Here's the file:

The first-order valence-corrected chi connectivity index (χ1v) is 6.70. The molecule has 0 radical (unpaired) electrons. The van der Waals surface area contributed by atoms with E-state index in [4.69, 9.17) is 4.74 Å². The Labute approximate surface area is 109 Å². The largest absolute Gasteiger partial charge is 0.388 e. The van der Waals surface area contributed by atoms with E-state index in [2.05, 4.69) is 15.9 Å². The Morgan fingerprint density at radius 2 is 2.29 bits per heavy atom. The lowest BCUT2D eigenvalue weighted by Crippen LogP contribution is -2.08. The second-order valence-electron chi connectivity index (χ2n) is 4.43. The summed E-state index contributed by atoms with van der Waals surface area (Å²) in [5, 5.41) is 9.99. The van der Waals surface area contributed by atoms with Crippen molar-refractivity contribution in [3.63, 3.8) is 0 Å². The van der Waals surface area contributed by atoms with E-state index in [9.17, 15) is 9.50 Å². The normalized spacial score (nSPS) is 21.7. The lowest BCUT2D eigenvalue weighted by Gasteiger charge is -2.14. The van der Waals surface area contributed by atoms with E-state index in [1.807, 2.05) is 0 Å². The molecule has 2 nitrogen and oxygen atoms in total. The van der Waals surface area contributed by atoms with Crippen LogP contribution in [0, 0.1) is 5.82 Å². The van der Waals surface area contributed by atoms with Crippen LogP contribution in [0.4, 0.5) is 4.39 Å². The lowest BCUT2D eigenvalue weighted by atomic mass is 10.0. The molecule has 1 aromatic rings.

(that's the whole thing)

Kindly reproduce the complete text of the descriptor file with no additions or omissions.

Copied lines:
The first-order valence-corrected chi connectivity index (χ1v) is 6.70. The molecule has 0 radical (unpaired) electrons. The van der Waals surface area contributed by atoms with E-state index in [4.69, 9.17) is 4.74 Å². The Labute approximate surface area is 109 Å². The largest absolute Gasteiger partial charge is 0.388 e. The van der Waals surface area contributed by atoms with E-state index in [2.05, 4.69) is 15.9 Å². The Morgan fingerprint density at radius 2 is 2.29 bits per heavy atom. The lowest BCUT2D eigenvalue weighted by Crippen LogP contribution is -2.08. The second-order valence-electron chi connectivity index (χ2n) is 4.43. The summed E-state index contributed by atoms with van der Waals surface area (Å²) in [5, 5.41) is 9.99. The van der Waals surface area contributed by atoms with Crippen molar-refractivity contribution in [3.63, 3.8) is 0 Å². The van der Waals surface area contributed by atoms with E-state index in [9.17, 15) is 9.50 Å². The normalized spacial score (nSPS) is 21.7. The lowest BCUT2D eigenvalue weighted by Gasteiger charge is -2.14. The van der Waals surface area contributed by atoms with E-state index in [1.807, 2.05) is 0 Å². The molecule has 2 nitrogen and oxygen atoms in total. The van der Waals surface area contributed by atoms with Crippen LogP contribution in [0, 0.1) is 5.82 Å². The van der Waals surface area contributed by atoms with Crippen LogP contribution in [0.4, 0.5) is 4.39 Å². The lowest BCUT2D eigenvalue weighted by atomic mass is 10.0. The molecule has 1 aromatic rings.